Egypt's parliament to question education minister on packed classrooms, high fees and lack of teachers

Gamal Essam El-Din , Saturday 11 Dec 2021

Egypt's parliament – the House of Representatives – will get down to business this week, grilling Minister of Education Tarek Shawki Tuesday over the state of education in the country.

 Minister of Education Tarek Shawki
Minister of Education Tarek Shawki. Al-ahram

According to the House's schedule of debate, Minister of Education Tarek Shawki is scheduled to come to parliament Tuesday to answer questions on the problems of the 2021/22 school year.

Minister Shakwi will have to answer 69 "discussion requests" and seven questions on the poor financial conditions of school teachers, the crumbling state of many school buildings, the state of overcrowded classrooms and a chronic shortage in the number of qualified teachers.

MPs complained that Minister Shakwi's bizarre policies have made school curricula very difficult for students to understand. They referred in particular to the fourth grade curriculum in elementary schools, insisting it is very difficult for students to study and for teachers to teach.

MPs also complained that Minister Shawki's decision last week to cancel the division of high school's third year into science and mathematics took them all by surprise and caused a lot of confusion for thanaweya amma (high school) students and their families.

Shawki will also have to answer three "discussion requests" and 12 questions from MPs on the dramatic rise in fees for government and private schools.

A number of MPs, such as Deputy Chairman of the Human Rights Committee Mohamed Abdel-Aziz, have criticised Shawki for instructing the ministry not to give books to students unless they pay school fees first. Abdel-Aziz said Shawki's orders violate Article 19 of the constitution, which states that education is free for all citizens.

Other MPs, such as Mostaqbal Watan party member Hanaa Farouk, complained that the education ministry has increased school fees beyond the financial capacity of low and average-income families. "This also comes at a time Minister Shawki gave private language and international schools a free hand to increase school fees," said Farouk.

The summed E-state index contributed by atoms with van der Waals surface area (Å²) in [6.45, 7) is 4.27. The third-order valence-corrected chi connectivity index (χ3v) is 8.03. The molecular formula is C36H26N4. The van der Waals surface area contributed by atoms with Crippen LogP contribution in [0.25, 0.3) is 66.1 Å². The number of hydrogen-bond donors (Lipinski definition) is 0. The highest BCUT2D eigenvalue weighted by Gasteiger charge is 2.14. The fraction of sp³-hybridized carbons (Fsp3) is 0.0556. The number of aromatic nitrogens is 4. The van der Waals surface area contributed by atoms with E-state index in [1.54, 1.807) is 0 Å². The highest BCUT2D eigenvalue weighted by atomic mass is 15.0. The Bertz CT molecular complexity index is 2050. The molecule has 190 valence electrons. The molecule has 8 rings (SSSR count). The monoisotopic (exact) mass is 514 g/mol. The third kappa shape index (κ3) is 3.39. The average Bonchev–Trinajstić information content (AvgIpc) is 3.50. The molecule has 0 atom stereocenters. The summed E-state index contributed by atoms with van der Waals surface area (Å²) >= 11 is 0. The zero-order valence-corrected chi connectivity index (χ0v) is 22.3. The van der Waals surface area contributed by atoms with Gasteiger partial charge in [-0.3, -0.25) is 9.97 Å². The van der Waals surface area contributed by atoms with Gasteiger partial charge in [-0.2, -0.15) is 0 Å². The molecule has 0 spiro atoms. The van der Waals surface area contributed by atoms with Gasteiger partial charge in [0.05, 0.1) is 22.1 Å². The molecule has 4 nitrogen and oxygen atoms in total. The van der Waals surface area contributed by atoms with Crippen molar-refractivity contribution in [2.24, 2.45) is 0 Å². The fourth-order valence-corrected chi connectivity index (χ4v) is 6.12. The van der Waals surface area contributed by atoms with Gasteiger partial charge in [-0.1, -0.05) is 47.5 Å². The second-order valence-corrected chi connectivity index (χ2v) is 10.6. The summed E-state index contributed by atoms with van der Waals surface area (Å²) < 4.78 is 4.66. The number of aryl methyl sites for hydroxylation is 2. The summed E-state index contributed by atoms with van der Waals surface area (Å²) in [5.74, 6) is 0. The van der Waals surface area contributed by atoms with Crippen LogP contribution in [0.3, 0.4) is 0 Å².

Shawki will also answer ten questions on the poor quality of meals offered to students in government schools. Several students in a number of governorates were taken to hospitals this month after eating substandard school meals.

Questions on the crumbling state of many school buildings and the lack of funding to hire teachers will be also directed to Shawki.

On Sunday, the House will discuss legislative amendments to the law on the National Authority for Guaranteeing Education Quality and Accreditation (Law 82/2006).

A report by the House's Education Committee said the amendments aim to raise the quality of education in Egypt and reinforce the role of the Education Quality Authority in this respect. "The amendments will also tackle the financial fees required by the Authority to cover costs and services," said the report.

Sunday's schedule will also see the House discussing legislative amendments of two laws, the first of which regulates the performance of universities (Law 139/1972), and the second deals with the regulation of Al-Azhar (Law 103/1961).

On Monday, the House is scheduled to discuss a new government-drafted law on setting up an Egyptian Authority for Guaranteeing Quality and Accreditation in Education, and Technical and Professional Training.

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